Andrés Cabrera (Holguín, 1995) is a poet and storyteller who graduated from the Onelio Jorge Cardoso Literary Training Center. With his texts, he has won awards in Cuba and other countries. His works make up several anthologies. We interviewed him for our series dedicated to young Cuban creators.
"Who are you writing for?"
—I write for myself, first of all, because I consider writing a liberating act, an extension of my body. That’s why I write; to express myself, to be free. Even if no one reads me, I would keep writing.
"Where do you find poetry?"
"Poetry roams everywhere." I personally find her in pain.
—Your poems, are they the impulse of a moment or a relaxing job?
—My poems are the impulse of a moment, of an emotion.
"When is a poem ready?"
—When the right words have been expressed, the necessary ones. When the beauty has been found.
"Are you a" character "in your poems?
—I am a character in all my texts.
"How much do you disclose in your literature?"
—In literature I have been disclosing little by little. I’ve been developing coolly, according to the moment and my personal development. Andrés Cabrera still has a lot to learn, to grow, to show.
"How much work do you throw away?" How much do you hide?
—In poetry I do tend to discard jobs that are not enough for me. On the other hand, in narrative, when I start to write it’s because I’ve already thought about everything; at least the fundamentals. Even though these aspects may vary. I’ve written several poems and stories still unpublished, as well as a novel that, at some point, I have to write an ending.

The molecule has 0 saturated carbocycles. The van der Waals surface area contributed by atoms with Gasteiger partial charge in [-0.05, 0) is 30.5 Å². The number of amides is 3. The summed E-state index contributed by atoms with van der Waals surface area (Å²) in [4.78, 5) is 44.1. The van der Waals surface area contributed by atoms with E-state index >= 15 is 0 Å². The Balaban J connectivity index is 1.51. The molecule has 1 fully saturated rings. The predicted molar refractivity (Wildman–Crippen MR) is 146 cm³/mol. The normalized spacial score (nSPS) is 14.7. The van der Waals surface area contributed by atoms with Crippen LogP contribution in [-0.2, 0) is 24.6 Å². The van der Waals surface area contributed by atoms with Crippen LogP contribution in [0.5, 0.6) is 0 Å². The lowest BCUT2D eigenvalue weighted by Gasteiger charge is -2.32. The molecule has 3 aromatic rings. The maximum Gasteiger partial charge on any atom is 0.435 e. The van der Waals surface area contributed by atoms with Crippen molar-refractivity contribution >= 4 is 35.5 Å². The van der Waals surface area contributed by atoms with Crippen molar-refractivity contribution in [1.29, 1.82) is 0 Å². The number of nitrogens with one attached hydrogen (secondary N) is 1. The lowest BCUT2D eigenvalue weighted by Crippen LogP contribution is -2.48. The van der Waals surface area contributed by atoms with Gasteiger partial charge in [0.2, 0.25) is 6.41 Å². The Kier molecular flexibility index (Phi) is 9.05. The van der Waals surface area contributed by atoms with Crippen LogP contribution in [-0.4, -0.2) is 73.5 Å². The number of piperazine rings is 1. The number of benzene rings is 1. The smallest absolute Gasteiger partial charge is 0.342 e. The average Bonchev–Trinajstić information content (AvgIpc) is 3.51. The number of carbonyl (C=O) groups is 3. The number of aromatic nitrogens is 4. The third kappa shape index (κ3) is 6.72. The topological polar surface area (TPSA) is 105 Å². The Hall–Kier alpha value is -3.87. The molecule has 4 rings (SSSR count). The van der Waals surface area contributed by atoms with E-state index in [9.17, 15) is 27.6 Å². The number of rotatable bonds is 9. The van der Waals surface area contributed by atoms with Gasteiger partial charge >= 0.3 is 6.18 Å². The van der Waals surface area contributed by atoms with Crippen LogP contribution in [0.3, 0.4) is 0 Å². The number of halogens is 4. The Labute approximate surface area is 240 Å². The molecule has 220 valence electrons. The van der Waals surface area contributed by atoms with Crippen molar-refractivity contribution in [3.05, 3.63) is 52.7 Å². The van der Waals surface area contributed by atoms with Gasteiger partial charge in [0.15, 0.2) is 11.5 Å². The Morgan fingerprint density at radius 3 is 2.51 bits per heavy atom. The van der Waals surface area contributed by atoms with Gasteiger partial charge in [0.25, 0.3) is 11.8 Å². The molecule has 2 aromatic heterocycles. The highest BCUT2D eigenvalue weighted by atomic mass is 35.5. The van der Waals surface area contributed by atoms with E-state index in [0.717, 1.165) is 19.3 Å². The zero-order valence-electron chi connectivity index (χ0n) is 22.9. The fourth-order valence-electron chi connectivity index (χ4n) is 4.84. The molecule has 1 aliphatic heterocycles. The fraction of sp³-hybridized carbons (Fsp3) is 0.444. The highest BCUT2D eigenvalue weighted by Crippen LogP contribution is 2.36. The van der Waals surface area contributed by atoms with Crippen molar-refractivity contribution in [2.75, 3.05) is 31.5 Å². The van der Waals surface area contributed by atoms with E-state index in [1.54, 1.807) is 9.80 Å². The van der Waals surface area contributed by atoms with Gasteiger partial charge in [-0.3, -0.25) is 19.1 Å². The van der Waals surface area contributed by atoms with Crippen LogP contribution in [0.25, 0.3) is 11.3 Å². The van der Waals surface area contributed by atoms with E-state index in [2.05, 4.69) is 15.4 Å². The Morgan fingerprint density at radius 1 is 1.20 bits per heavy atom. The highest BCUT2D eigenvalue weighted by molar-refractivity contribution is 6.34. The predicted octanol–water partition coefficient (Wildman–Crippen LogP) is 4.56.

"Do you like reading your works aloud?"
—Yes, I enjoy reading my texts aloud, especially when I do it for others.
"Do you read?" Do you memorize your poems?
—Yes, I read; but I don't memorize my texts, except for occasional fragments.
"Do you drink meticulously from other authors?"
"Yes, I purposely drink from others." It’s a way to learn, to practice, to experiment, to overcome. What could become of the student without the knowledge of the teacher?
"Best time for writing, day or night?"
"There’s no exact time to write." Any given moment you can feel inspired; but I undoubtedly prefer the morning.
"What does the published work mean?"
—Publishing, apart from satisfaction, is opening the way to a new project.
Do you retouch, edit your texts over time?
—I usually re-read and republish my texts over time, hence for writers publishing is an act of liberation, of rest.
"Do you believe in the guild?"
"What’s your ideal reader?"
—My ideal reader is the one who has fun, the one who is willing to free himself from the shackles of reality, the one who is willing, like Margarita, to get on the broom and fly away.
"Is literature at some point alienation?"
"What do the awards mean to you?"
—Awards are not only recognitions for the author, but also a way to make visible a work and its fundamental aspects. But I also have to point out that awards are not indicators of greatness or quality. The last word will always be the readers, they are the true judges.
How do you handle criticism?
—I have to accept criticism with respect, taking it as a challenge that must be overcome.
"Would you like your texts to be musicalized?"
—I’ve never considered putting music to my texts, on the other hand, I’ve always wanted to see something of my narrative brought to reality, interpreted by someone from his personal vision. It would be interesting, wonderful.
Translated by Amilkal Labañino / CubaSí Translation Staff